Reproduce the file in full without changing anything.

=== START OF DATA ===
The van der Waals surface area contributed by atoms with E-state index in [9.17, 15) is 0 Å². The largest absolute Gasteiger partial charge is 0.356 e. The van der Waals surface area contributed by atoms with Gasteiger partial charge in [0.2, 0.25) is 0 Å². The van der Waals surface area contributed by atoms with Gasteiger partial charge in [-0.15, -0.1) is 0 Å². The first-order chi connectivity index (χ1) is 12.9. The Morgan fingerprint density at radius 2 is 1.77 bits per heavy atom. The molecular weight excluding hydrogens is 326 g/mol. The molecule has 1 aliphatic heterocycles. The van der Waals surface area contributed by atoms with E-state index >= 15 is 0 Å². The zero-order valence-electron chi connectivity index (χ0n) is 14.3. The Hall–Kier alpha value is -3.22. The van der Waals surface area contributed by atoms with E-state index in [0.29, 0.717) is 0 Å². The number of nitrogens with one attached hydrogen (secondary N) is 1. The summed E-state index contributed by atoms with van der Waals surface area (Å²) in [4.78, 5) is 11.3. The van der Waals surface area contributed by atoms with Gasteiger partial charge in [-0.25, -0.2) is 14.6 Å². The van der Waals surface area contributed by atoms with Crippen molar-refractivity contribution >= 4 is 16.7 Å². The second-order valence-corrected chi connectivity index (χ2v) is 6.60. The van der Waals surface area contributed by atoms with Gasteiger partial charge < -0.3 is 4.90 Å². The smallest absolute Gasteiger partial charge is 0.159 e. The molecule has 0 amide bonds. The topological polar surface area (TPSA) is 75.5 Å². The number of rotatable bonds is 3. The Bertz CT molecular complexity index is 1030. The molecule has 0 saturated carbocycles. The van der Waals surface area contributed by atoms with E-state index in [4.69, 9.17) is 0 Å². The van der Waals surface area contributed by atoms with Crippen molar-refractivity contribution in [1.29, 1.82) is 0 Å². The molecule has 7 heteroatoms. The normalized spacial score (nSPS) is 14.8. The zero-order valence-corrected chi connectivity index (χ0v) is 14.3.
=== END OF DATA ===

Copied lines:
The van der Waals surface area contributed by atoms with E-state index in [9.17, 15) is 0 Å². The largest absolute Gasteiger partial charge is 0.356 e. The van der Waals surface area contributed by atoms with Gasteiger partial charge in [0.2, 0.25) is 0 Å². The van der Waals surface area contributed by atoms with Gasteiger partial charge in [-0.15, -0.1) is 0 Å². The first-order chi connectivity index (χ1) is 12.9. The Morgan fingerprint density at radius 2 is 1.77 bits per heavy atom. The molecular weight excluding hydrogens is 326 g/mol. The molecule has 1 aliphatic heterocycles. The van der Waals surface area contributed by atoms with E-state index >= 15 is 0 Å². The zero-order valence-electron chi connectivity index (χ0n) is 14.3. The Hall–Kier alpha value is -3.22. The van der Waals surface area contributed by atoms with E-state index in [0.29, 0.717) is 0 Å². The number of nitrogens with one attached hydrogen (secondary N) is 1. The summed E-state index contributed by atoms with van der Waals surface area (Å²) in [4.78, 5) is 11.3. The van der Waals surface area contributed by atoms with Gasteiger partial charge in [-0.25, -0.2) is 14.6 Å². The van der Waals surface area contributed by atoms with Crippen molar-refractivity contribution >= 4 is 16.7 Å². The second-order valence-corrected chi connectivity index (χ2v) is 6.60. The van der Waals surface area contributed by atoms with Gasteiger partial charge < -0.3 is 4.90 Å². The smallest absolute Gasteiger partial charge is 0.159 e. The molecule has 0 amide bonds. The topological polar surface area (TPSA) is 75.5 Å². The number of rotatable bonds is 3. The Bertz CT molecular complexity index is 1030. The molecule has 0 saturated carbocycles. The van der Waals surface area contributed by atoms with E-state index in [4.69, 9.17) is 0 Å². The van der Waals surface area contributed by atoms with Crippen molar-refractivity contribution in [1.29, 1.82) is 0 Å². The molecule has 7 heteroatoms. The normalized spacial score (nSPS) is 14.8. The zero-order valence-corrected chi connectivity index (χ0v) is 14.3.